A community celebration of the Bard

Humanities, Libraries

All the world’s a stage—and for six weeks this fall, UVic will be a major player in a community celebration of the works of the Bard. The university is joining in the unique collaboration, Shakespeare Onstage-Offstage, from Sept. 21 to Oct. 25 with Pacific Opera Victoria, the Belfry Theatre, the Greater Victoria Public Library, the Royal BC Museum and other partners. One of the events is a public display of all four Shakespeare Folios in one place, for the first time ever in BC.

All four folios on display

UVic Libraries and Department of English are hosting Shakespeare’s “Big Books” at UVic’s downtown Legacy Art Gallery. This major exhibit is an opportunity for everyone to view all four 17th-century folios (including the famous First Folio) on display in one location. These very same pages came off the printing press only a few years after Shakespeare’s death, and fewer than 240 copies remain of an estimated 750 First Folios originally printed that century.

Without the famous First Folio, there would be no Macbeth, The Tempest or Antony and Cleopatra.

“The First Folio is one of the most iconic books ever printed,” says University Librarian Jonathan Bengtson. “We are delighted to bring this work together with the three other 17th-century editions.”

The free downtown exhibit, curated by Drs. Erin E. Kelly and Janelle Jenstad of UVic’s English department, is possible because of generous loans of Folios Two and Four from the Legislative Library of BC and Folios One and Three from the Thomas Fisher Rare Book Library at the University of Toronto.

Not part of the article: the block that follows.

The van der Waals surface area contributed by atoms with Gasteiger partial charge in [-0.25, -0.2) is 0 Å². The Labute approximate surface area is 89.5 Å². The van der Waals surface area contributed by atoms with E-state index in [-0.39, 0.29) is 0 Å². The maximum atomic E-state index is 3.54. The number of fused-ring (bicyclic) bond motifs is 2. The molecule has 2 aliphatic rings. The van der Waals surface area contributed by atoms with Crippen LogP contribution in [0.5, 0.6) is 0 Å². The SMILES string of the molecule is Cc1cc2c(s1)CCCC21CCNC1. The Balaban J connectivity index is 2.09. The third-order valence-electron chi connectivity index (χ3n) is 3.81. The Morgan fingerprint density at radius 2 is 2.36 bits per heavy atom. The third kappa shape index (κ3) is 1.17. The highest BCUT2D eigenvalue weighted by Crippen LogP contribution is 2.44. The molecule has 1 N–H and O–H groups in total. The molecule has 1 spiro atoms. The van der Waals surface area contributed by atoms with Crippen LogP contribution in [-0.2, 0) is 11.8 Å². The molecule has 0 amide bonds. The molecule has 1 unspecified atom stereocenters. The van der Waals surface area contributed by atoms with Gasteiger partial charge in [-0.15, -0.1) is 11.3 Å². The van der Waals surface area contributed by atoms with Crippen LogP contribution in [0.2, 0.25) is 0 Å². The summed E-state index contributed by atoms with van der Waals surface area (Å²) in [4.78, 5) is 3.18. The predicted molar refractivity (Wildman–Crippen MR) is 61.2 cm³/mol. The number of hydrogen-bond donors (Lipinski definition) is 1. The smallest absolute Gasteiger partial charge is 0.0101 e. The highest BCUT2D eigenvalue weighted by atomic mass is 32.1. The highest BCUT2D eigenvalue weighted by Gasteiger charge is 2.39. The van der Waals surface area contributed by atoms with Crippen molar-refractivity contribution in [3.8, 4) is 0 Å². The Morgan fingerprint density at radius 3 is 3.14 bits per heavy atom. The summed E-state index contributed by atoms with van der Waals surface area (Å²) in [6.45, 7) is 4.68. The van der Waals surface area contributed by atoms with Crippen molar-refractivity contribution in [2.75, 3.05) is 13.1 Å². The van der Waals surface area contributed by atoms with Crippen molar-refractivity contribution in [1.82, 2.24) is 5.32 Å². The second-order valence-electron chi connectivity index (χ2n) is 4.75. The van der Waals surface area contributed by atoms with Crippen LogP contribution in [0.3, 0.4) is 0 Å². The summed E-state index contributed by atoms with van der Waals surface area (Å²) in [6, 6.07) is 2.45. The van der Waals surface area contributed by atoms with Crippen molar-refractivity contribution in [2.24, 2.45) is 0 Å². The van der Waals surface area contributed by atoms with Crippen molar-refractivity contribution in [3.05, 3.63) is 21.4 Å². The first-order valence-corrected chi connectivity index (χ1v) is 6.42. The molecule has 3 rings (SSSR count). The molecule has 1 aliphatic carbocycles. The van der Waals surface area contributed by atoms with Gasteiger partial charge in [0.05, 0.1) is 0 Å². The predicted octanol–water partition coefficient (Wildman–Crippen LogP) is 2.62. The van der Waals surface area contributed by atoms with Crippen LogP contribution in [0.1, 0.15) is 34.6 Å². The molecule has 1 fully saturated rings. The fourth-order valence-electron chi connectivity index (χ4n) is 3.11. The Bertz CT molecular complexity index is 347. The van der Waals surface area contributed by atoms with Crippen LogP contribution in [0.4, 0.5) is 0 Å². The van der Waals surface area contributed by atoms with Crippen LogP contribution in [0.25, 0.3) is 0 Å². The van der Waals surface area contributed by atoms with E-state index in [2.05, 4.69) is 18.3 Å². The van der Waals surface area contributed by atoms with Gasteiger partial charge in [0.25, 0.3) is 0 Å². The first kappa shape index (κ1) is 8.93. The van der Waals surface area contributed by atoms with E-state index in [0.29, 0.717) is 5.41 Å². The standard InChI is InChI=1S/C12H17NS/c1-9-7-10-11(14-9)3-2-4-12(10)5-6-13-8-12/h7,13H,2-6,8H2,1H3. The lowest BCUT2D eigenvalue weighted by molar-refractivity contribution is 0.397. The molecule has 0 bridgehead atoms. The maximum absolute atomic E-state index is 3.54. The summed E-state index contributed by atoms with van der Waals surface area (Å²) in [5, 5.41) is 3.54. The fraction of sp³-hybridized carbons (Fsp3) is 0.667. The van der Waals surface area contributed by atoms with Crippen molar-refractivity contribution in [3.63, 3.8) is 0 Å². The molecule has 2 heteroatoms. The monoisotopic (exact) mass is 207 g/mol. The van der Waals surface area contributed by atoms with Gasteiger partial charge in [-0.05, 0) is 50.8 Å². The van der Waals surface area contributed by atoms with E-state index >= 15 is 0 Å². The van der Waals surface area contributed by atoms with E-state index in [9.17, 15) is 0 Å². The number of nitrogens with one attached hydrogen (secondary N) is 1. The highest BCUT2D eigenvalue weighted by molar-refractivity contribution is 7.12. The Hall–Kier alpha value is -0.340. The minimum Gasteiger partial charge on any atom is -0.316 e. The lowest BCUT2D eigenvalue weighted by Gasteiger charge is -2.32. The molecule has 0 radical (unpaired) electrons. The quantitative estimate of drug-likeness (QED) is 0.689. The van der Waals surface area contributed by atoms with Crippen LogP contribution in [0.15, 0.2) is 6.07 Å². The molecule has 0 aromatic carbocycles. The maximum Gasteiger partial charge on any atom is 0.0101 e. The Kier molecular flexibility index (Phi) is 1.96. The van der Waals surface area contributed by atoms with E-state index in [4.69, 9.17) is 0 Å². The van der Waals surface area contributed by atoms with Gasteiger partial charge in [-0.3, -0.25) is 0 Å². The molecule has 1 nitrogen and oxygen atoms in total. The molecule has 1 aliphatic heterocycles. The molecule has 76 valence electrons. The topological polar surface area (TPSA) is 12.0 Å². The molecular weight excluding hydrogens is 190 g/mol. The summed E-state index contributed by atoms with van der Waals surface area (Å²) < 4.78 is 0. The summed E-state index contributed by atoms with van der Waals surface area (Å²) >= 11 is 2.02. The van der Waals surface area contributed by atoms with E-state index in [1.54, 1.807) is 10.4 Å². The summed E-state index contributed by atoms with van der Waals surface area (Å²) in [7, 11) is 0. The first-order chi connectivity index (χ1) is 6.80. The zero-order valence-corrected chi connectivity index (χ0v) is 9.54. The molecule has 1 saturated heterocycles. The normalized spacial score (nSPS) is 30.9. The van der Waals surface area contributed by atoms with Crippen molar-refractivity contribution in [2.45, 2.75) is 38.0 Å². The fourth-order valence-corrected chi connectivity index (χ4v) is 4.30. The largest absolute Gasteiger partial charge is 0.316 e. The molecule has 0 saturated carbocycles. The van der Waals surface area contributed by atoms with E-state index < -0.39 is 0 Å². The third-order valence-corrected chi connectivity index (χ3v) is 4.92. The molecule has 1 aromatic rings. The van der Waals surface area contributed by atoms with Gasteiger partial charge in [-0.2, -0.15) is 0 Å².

“Because every copy of a folio is unique, it's always of interest to look at individual copies of folios,” says Kelly. “And when people see early books in person, what should strike them is that this is simultaneously a very familiar object—it’s a book and we've got books all around us, on our bookshelves and bedside tables—and yet, it also reminds us how long books have been important. There are not a lot of 500-year-old technologies around right now that I could put into people's hands that they would know how to use.

“We're certainly living at a moment when there's a big push toward digitization. There are multiple online copies of the folios. But to see a First Folio in person helps you appreciate the material nature of the thing itself.”

Folio as format

None of the plays printed in Shakespeare’s lifetime was in folio form; instead, they were printed in small single-play volumes. “All ‘folio’ means is format,” explains Kelly. “It’s the size of book you get when you fold the paper in half.

“We are striving to contextualize the folios in the context of early modern books.” The standard size of 17th-century paper was roughly 11 by 15 inches, which is comparable to a tabloid-size page today. “A book tells us how it wants to be used,” says Kelly. “With ‘folio,’ what you are essentially saying is, ‘This is a big expensive book.’ A much smaller octavo would have been [tucked into the pocket of a Londoner in Shakespeare’s time and] carried around. And we still do this. Cheap paperbacks go in my bag and I read them on the bus. Different ways of using books have been around since the 17th century.”

Courtesy of UVic’s Special Collections, six early modern books of differing sizes will also be on display, including a miniature bible. “It’s so small, it's difficult to read,” says Kelly. Sixty-four pages were printed on one sheet of paper then folded to produce this tiny 1774 Bible in Miniature. “These types of miniature books tended to contain things people already knew—like songs or psalms—so it has more of a talismanic implication,” rather than being a book to read closely.